war memorial. We hiked up the muddy grass area to the top, that was fun in heels, and looked at it from close up. It was sobering to say the least. When the Germans came into Banja Luka, the patriots knew that they couldn't fight them in the city, with all their tanks, so they took the fight to the mountains. On this mountain top over 10,000 Bosnians were killed. At the end of the war, Yugoslavia and communism took over, so no religious monument was ever erected to honor them. So as soon as the break up of Yugoslavia took place and religion was once more , they had a religious memorial put up and our translator said he remembered coming up as a child with his uncle to see it put in place.  We were amazed at the 10,000 names that were on the wall. It all seemed rather cold and depressing. I couldn't help thinking of other battlegrounds, Gettysburg, Pearl harbor and so many others..  They all became sacred places and I believe that was what I was feeling. Not cold , not depressing, but sacred...10,0000 souls, fighting and dying for what they believed in. I will be happy to go back to this spot in the summer time, It will be beautiful, with the lush green of the Balkan Mountains.

World War 2 monument

It was pretty muddy, but we hiked up to it, on the right side of it, the box looking thing is where all the names are.

This is just one little section, it goes on and on...it lists their name, the city they were from, birth and death dates.

Just when you think you're really in a modern city, you come upon something like this. We think he carries fire wood in the back of his cart.  We passed him on the way to the National Park.

Mosque near National Park

This little town was on the way to the park, Predrug told us that it was almost all Muslim, it had 4 mosques with prayer towers.

 We went out to eat at our favorite restaurant with Predrag, his girlfriend and her twin sister. I totally derailed my diet of the new year, but had a wonderful evening.
Saturday we went for a walk in down town Banja Luka and I captured this picture, I think it's my all time favorite....at least for this week.

Isn't she beautiful! Oh how Heavenly Father must love her! She just melted my heart. I made Jim give her money for letting me take her picture. He gave her about $5.00. She was thrilled!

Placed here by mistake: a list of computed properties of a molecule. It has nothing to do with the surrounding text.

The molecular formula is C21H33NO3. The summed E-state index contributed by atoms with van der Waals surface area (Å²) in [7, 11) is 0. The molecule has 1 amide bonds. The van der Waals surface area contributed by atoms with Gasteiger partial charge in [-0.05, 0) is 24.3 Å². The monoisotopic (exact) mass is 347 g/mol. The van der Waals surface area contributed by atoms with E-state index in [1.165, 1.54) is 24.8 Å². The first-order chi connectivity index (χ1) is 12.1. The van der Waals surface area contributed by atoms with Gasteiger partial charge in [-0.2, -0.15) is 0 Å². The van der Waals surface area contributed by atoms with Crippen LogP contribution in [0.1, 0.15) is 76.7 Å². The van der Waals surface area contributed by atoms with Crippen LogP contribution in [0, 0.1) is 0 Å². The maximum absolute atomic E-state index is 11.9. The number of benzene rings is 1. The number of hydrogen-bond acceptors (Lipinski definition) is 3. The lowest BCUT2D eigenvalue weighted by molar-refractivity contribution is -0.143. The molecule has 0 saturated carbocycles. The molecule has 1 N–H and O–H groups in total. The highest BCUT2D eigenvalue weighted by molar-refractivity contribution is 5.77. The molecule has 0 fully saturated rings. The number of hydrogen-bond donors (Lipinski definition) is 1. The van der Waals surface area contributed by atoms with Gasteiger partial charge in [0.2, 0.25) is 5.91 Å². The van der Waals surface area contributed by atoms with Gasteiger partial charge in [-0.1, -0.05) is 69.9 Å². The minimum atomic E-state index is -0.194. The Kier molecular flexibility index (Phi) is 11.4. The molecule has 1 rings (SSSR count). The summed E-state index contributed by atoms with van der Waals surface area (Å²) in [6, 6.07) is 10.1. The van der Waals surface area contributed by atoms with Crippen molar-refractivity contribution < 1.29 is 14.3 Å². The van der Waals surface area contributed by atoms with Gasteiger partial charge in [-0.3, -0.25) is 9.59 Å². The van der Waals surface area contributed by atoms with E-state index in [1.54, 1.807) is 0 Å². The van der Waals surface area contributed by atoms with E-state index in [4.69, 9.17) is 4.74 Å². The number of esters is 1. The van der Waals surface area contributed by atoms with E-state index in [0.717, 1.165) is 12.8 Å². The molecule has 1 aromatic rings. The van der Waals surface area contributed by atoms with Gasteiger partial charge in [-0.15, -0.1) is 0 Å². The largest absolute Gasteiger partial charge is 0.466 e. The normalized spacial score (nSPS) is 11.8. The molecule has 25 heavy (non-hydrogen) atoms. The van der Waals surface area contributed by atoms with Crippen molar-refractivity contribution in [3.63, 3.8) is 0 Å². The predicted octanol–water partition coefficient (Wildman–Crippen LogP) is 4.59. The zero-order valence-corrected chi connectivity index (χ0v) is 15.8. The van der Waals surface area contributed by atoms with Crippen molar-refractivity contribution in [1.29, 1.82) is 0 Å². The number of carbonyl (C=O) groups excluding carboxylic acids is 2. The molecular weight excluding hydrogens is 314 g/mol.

This is the rest of the story... As we walked up the stairs we noticed the cardboard she was sitting on. We see it all the time. They can't sit on a hard surface, a bench, cement , or the ground even.. It will make them sterile. So a newspaper, piece of cardboard or a paper sack will protect them from that fate. She must still be worried about it.

  I want to thank all of you who sent me birthday wishes via face book, cards and packages. I've never felt so loved! 

Wednesday, February 9, 2011

Potential Projects for the new year...

I didn't get a post out last week, so I guess I had best catch you up to speed. We've  been putting an emphasis on developing new projects. Here is a little bit of what we have been doing.

1. We've are submitting projects for the children's hospital that is located out in the beautiful countryside between Zagreb and Varazdin. There most urgent need was for sheets, pillow cases, and duvet covers. They also need about 25 sturdy wood chairs. We've been shopping around, I think the high school will come in with a good bid for the bedding, but they don't make chairs. They have a great wood-working program, but chairs are not on their list of things they do. One of the employees at the school however used to work at a chair factory here in Varazdin. It is closed now, but he has some connections and told us he would look into it for us. Do you know we are on a shopping mission!  When we figure out how much the project will cost for big things, we will add a little for some new toys as well.

2. We are submitting a water project for Eastern Croatia, this is one of the hardest hit areas of the homeland war. The church has been helping,(by supplying the money) to clean out hundreds of wells that were contaminated by the war. Live ammunition's, dead bodies, and carcases of dead farm animal were thrown into the wells to pollute them. Over the last 4 or 5 years great progress has been made to clean them out, thanks to the partnership of the Church and the Red Cross. We will continue that work, more and more Serbs who left during the conflict, actually ran for their lives.... are starting to come home to wells that are polluted, but they are using them anyway. Having no other choice. This project is a major initiative of the church and has already been approved in S.L.C. but we need to put in the final paper work to get it moving forward.